Here’s a quick reminder of what was going on in the world in 2006:
Yep, 2006 was quite a year, and if you discount the R6’s relatively minor revamp in 2008, Yamaha’s venerable 600cc middleweight has been going strong for more than a decade. Along the way it’s racked up numerous race wins and domestic Supersport championships around the world, capped off with three World Supersport titles, too. Heck, even I won a championship aboard a five-year-old R6 in 2011. When it comes to middleweight sportbikes, if you want to win, the R6 has become the de facto bike of choice. The only other machine I can think of with longer lasting power for its class is the Suzuki SV650.
Time has been kind to the R6, too; the economic collapse meant manufacturers were no longer retooling their middleweights every two years, and once the economic environment showed signs of stability, OEMs turned their sportbike attentions to the literbike field. But the time has come for the R6 to finally get some fresh duds, and Yamaha has borrowed heavily from its R1 big brother for inspiration when giving the R6 a makeover. And finally, it’s time to ride it.
Fresh styling initially wowed us when the new R6 made its debut at AIMExpo last year, but after reading the press materials and Yamaha’s presentation there was a glaring component nobody talked about: its engine. It turns out the heart of the new R6 is, well, the same as the old R6 – no modifications, changes, or anything. Not that this is a bad thing; with a resume like the previous R6 engine has if it ain’t broke, don’t fix it.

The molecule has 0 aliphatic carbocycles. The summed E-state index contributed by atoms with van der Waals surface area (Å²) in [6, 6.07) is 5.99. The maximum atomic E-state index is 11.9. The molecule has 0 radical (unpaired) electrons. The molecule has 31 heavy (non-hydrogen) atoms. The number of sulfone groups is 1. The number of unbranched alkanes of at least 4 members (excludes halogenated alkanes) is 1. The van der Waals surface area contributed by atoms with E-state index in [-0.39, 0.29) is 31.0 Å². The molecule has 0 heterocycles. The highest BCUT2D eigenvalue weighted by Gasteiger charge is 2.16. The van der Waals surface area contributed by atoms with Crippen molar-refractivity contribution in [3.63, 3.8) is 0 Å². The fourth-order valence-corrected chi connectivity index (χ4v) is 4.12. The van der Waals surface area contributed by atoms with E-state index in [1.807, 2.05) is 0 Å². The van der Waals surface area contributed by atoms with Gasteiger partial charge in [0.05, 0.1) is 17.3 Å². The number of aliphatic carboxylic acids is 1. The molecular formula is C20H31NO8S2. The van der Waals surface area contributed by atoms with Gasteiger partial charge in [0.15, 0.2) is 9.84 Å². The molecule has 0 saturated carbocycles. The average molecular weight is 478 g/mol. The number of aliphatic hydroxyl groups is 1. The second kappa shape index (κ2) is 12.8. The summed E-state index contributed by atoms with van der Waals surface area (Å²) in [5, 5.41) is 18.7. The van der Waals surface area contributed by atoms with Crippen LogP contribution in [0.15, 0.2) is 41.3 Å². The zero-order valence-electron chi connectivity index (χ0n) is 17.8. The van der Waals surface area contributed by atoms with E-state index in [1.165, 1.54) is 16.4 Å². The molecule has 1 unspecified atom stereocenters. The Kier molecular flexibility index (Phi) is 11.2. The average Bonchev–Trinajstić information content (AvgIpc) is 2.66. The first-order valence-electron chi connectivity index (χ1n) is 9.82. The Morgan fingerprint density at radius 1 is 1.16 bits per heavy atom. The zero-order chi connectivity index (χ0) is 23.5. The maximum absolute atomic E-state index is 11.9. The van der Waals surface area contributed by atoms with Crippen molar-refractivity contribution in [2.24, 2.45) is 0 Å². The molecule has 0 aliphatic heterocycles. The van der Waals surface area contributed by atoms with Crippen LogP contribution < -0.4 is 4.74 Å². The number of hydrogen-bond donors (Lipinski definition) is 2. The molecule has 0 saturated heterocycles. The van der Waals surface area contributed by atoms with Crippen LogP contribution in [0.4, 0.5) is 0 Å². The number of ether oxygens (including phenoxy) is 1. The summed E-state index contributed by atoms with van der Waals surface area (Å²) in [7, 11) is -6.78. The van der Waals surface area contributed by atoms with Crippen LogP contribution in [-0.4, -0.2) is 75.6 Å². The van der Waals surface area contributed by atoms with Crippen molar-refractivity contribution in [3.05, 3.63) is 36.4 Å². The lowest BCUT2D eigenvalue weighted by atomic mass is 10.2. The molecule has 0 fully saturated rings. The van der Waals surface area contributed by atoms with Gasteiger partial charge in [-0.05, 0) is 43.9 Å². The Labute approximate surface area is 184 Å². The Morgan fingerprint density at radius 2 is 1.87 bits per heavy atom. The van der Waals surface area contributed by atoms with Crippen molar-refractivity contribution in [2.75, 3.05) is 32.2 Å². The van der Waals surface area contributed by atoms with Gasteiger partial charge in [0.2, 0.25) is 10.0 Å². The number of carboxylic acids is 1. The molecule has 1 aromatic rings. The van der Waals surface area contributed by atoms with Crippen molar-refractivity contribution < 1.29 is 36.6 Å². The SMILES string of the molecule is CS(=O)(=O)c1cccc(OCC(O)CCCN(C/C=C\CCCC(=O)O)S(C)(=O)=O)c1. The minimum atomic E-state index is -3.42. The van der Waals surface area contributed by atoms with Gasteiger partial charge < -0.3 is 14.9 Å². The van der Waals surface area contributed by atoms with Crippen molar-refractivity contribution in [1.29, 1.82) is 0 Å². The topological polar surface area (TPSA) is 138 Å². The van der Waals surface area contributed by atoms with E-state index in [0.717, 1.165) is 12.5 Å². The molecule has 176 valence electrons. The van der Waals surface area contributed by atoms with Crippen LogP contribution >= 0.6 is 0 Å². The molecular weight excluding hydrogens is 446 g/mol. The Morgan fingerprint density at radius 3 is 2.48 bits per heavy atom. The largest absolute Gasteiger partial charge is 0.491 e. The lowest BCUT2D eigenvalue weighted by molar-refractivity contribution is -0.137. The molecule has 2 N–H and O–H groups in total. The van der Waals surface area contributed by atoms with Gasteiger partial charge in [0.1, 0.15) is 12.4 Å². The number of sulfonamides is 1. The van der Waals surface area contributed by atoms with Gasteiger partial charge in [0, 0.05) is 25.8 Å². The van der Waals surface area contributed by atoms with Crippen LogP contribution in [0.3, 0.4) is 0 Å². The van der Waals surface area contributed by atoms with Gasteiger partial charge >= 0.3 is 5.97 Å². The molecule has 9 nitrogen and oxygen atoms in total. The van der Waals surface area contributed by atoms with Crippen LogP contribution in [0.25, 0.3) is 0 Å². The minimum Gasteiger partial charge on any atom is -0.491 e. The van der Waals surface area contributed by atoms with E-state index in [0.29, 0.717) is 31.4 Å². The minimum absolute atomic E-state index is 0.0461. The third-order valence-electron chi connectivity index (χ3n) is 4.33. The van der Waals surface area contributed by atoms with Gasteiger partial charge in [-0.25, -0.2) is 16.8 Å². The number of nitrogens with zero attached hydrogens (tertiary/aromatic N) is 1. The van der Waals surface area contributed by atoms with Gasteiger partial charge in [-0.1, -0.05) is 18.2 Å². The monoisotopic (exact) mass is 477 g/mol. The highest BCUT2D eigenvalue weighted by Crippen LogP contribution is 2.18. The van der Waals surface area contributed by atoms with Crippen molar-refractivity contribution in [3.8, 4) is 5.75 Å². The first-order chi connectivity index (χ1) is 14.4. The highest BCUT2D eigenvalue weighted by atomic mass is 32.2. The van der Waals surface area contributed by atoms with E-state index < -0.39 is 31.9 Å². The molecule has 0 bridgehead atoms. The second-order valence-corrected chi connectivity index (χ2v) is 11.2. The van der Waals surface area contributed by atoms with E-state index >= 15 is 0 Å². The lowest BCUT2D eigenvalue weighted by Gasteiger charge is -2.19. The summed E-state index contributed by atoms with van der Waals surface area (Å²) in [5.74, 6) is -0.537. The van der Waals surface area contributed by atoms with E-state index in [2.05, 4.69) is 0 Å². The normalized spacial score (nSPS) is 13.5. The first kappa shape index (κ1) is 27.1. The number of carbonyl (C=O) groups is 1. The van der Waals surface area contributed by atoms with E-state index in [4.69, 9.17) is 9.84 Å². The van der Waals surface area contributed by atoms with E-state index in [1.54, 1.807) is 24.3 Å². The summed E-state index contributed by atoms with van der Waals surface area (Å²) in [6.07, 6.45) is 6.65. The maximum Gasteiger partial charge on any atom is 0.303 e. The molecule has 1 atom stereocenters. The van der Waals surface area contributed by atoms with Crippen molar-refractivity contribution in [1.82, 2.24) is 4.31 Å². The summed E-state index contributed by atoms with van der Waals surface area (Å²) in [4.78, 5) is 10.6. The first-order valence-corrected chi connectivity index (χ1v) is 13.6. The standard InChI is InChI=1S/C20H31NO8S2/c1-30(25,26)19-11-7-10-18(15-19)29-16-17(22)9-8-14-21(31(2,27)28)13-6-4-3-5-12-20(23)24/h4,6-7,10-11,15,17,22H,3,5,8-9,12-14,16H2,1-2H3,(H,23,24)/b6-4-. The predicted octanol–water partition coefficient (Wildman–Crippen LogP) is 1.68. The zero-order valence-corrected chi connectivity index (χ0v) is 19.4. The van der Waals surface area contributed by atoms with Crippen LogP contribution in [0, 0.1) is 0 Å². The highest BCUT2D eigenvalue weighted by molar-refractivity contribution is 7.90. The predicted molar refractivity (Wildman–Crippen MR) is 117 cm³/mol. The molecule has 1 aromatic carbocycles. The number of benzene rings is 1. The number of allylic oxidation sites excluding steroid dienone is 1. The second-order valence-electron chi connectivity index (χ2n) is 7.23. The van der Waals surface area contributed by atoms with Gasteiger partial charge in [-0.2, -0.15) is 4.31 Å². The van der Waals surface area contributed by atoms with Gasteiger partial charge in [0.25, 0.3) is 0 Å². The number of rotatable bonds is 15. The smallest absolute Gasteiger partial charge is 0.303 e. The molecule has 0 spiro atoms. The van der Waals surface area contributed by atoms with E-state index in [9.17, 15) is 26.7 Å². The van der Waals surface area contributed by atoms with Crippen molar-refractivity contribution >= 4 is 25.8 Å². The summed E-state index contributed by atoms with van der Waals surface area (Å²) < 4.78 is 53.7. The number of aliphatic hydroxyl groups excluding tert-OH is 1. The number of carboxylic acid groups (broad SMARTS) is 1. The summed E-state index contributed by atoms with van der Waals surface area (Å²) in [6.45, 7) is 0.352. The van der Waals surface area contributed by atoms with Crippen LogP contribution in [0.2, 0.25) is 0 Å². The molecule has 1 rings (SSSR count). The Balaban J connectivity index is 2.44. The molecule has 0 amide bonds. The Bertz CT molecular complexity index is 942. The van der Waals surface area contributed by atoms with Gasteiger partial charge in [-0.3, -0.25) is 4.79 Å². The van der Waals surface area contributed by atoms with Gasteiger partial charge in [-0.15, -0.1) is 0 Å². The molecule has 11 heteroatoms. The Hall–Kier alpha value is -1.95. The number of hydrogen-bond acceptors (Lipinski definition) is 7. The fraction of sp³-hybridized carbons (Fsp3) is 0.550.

While the engine might be the same as before, the R6 is entering into modern sportbike times with a few electronic bits inspired by its R1 big bro. Like many other Yamahas, the R6 now sees three drive modes – A, STD, and B – with A delivering aggressive throttle response, B soft response, and STD somewhere in the middle.
Traction control and ABS are new additions to the R6 as well, but unlike the R1, the R6 relies on wheel-speed sensors to control both functions, without the assistance of an IMU. TC is adjustable between six levels plus off, and reacts to excessive wheelspin by first retarding ignition timing before limiting fuel and/or electronically closing the throttle butterflies. ABS, meanwhile, is non-defeatable.
But the biggest and most obvious difference between old and new R6 is its appearance. Personally, I thought the old bike’s design has held up pretty well over the course of 11 years, but to me the 2017 bodywork is a clear step ahead. Borrowing inspiration again from the R1, the R6 has a similar nose and front intake opening. From there, the R6’s angular daytime running lights and alien-eye headlights tucked at the bottom of the fairing also mimic its big brother. The windscreen is now higher, too – raised 50mm (2 inches) compared to its predecessor.